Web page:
John Wycliffe, first of the famous reformers, lived from about 1320 to 1384—a period of many hardships. The Hundred Years’ War, the Black Death, the Peasants’ Revolt, and the captivity of the church at Avignon, France all happened in his lifetime.
Wycliffe was born to a devout Catholic family in northern England. He attended Oxford University, receiving a degree of Doctor of Theology and becoming Professor of Theology. He was known as “the gospel doctor” because of his zeal for the Bible. He was chaplain to the King, and an adviser to Parliament.
Wycliffe’s entry into politics began with a clash against the Catholic Church. They asked England to pay the Papacy money owed in taxes since King John had first recognized the Pope as overlord of England. Wycliffe disagreed, and persuaded Parliament against the Papacy. Wycliffe won both friends and enemies. Soon after, Wycliffe proposed a ban on the export of metals to Rome. He also proposed that the Catholic Church should hold a lower position below the government.
Wycliffe believed that the Pope’s rule over any nation was unBiblical. He also believed that the evils in the Church came from wealth and power. He claimed true religion is dependent on one’s relationship with God without priestly interference. He maintained that the transforming of the bread and wine of the eucharist into the body and blood of Christ was a heresy. He also refused to accept the veneration of saints, relics and pilgrimages.
As Wycliffe’s opposition to the Church began to have an effect on the people, the Papacy tried to silence him. Wycliffe held high standing in politics and society, which made it hard for the Papacy to stop him.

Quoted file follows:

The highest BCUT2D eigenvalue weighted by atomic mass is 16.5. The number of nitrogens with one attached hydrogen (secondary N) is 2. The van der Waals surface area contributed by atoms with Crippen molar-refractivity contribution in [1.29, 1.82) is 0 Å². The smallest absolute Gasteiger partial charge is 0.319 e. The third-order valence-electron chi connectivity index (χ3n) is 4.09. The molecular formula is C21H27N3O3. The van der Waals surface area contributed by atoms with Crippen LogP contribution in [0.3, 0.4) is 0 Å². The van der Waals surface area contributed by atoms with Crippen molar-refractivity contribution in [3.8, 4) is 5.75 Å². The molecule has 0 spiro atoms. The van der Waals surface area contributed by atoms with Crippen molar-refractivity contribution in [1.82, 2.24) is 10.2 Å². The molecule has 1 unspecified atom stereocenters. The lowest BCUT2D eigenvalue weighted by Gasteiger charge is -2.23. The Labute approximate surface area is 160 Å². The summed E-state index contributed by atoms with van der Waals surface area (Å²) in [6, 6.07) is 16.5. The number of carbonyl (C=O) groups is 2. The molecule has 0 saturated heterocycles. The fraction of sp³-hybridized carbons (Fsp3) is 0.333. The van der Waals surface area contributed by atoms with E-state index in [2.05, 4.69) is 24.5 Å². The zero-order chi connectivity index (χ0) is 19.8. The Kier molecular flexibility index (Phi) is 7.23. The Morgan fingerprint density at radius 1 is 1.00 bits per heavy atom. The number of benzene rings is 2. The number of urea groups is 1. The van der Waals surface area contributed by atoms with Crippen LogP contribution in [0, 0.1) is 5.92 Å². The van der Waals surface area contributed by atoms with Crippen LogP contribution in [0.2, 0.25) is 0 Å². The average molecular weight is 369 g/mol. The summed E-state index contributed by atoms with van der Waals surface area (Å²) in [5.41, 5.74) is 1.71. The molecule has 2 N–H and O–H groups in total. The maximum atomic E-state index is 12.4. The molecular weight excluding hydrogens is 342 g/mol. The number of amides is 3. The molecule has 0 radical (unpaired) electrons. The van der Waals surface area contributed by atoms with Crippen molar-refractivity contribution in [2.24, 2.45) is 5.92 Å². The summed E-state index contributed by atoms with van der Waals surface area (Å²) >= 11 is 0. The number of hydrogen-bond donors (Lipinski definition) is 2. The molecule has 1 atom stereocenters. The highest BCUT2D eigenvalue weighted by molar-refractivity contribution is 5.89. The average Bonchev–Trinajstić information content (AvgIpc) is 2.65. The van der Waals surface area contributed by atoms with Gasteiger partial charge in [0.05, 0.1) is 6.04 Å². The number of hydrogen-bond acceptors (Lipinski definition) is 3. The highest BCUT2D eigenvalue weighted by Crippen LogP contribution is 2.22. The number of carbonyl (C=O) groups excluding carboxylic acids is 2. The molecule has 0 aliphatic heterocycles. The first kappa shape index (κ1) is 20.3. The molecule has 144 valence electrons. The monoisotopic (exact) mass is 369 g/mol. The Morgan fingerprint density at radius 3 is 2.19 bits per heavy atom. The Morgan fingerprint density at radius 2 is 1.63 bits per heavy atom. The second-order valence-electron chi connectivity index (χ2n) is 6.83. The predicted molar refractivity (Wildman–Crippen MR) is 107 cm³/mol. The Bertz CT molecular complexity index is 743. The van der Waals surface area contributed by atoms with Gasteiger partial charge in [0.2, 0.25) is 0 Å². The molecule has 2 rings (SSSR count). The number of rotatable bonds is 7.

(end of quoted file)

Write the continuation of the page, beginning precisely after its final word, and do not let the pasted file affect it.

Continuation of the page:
John Wycliffe was taken to trial twice. But since he was still held in high esteem, there was no major effect. Under pressure, Oxford University expelled Wycliffe in 1382. On December 28, 1384, Wycliffe was attacked with paralysis. He died on New Years Eve of that same year.
The Papacy was unable to excommunicate Wycliffe as a heretic when he was alive. However, in 1415, the Council of Constance ordered that Wycliffe’s body be dug up and burned. This was finally done in 1428, and his ashes were scattered in the Swift river.
Wycliffe’s legacy is one of influence and prestige. He was one of the most important religious figures in England. Two of his greatest works were to provide inspiration for a religious revival, and the writing of the first English translation of the Bible.
This article is adapted from Gideon and Hilda Hagstoz’ Heroes of the Reformation.